"Taco Bell in Pineville has always been a valued business in our local area, and the Taco Bell Corporation is recognized worldwide for their generosity and philanthropic giving, especially to our youth," read the statement. "As an employer, I truly don’t believe the horrible actions of a few adolescent employees should tarnish the entire corporation as long as those issues are addressed locally and swiftly. I also recognize the constant exposure our youth are exposed to from celebrities, pro athletes and the like, that promote anti-police behavior. This sentiment is overwhelming and very concerning to anyone in the law enforcement profession.

"I pray that these young employees can learn from this terrible incident. I hope these young folks can learn from this and gain an understanding of the reason for the scrutiny and public outcry. Lastly, I am thankful for all of the support we have received from the Pineville community. The men and women of the Pineville Police Department will continue to provide the best police service available; even to those that don’t share in that support."

The Johnny Carino incident happened sometime on Saturday when staff allegedly refused to serve two officers from an unidentified department who already were seated at a table, according to another post made by Jeff Sanders.

Sander's post came from another by an officer identified as Brandon Waggoner, who said he and the other officer were never given a reason for not being served.

"They just would not come to our table," reads the post. "Instead several of the wait staff just bunched up and were snickering until we finally realized we were not going to be served."

Sanders' post said Waggoner spoke to the hostess as they left about his suspicion that they weren't being served because they were police officers. The woman confirmed that, he claims, and he also says four other people who overheard the conversation left the restaurant at the same time they did.

Waggoner said that he was furious, but felt sorry for the hostess.

Carino's posted an apology on their Facebook page later on Saturday, calling it "an unfortunate misunderstanding."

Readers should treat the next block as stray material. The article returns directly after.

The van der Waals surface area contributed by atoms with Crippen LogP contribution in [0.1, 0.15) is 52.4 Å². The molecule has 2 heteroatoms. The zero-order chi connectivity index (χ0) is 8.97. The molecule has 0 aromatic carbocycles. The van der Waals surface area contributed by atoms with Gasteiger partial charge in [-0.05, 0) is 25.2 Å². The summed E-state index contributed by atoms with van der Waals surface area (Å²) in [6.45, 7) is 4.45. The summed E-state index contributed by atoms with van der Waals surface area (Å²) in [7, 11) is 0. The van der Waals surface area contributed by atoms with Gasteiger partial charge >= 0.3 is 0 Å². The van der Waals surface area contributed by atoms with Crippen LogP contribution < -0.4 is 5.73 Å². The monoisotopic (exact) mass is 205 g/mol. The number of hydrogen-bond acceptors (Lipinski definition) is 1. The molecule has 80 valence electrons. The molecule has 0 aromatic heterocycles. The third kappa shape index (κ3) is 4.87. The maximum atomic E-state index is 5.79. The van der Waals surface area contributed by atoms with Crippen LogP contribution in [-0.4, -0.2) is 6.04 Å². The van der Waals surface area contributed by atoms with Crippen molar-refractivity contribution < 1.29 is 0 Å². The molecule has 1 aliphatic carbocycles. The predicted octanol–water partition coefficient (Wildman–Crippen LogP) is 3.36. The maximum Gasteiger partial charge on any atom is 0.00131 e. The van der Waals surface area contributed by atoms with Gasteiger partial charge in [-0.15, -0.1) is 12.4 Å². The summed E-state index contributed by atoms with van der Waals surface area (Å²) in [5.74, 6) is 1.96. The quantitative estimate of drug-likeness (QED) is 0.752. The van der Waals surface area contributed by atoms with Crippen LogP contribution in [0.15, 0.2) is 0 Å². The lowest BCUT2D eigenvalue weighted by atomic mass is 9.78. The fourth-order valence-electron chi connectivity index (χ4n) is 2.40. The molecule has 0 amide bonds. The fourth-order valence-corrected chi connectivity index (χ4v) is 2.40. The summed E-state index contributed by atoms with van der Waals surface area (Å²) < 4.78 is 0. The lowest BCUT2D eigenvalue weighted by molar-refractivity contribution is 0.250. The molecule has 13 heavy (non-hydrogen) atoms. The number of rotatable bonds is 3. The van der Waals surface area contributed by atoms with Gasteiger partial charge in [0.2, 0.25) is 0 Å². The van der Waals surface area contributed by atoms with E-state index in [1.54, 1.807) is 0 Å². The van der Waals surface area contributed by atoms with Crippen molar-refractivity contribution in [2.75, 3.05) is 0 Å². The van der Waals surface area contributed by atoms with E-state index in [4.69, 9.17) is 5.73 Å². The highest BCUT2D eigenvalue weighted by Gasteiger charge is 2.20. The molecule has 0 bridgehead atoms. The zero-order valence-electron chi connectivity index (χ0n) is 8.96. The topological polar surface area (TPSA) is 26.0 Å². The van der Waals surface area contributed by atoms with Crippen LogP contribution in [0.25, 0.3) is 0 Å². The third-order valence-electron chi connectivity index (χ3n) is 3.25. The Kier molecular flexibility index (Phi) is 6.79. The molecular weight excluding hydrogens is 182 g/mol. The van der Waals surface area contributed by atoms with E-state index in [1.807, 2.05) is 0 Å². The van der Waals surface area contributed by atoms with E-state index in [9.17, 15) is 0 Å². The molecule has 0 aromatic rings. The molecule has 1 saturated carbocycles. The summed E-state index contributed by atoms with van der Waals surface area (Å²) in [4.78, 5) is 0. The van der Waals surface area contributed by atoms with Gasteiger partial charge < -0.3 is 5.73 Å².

The statement says the officers were not in uniform, and that they were not greeted "in an acceptable amount of time.

"This was our fault and not our standard of service. Unfortunately, the officers chose to leave without notifying a manager,' it continues. "Since this time, our manager has spoken with one of the officers, apologized for the lapse of service and invited them back. The recent implications that Johnny Carino's refuses service to police officers are completely untrue. Not only do we happily accept ALL police and law enforcement officers, we have always offered a discount to such guests. We are deeply sorry for the miscommunication, and the resulting implications, but it is important to all of us at Johnny Carino's that the communities we serve know where we stand. Thank you."

It did little to ease the anger of some who posted that the statement was just an excuse.

"This is not an apology to these officers," wrote one woman. "This is a way of your pacifying the community without reprimanding your employees that stood there snickering in the corner while looking at these police officers without attempting to take their orders. It is because if people like you that the violence continues."

Another local restaurant reached out to the law enforcement community on Saturday in the wake of the posts. BJ's Pizza's locations in Pineville and Ball offered a free buffet to any officer in uniform on Saturday afternoon.

"We are horrified by the treatment of some local establishments towards those who protect & serve our community," it reads.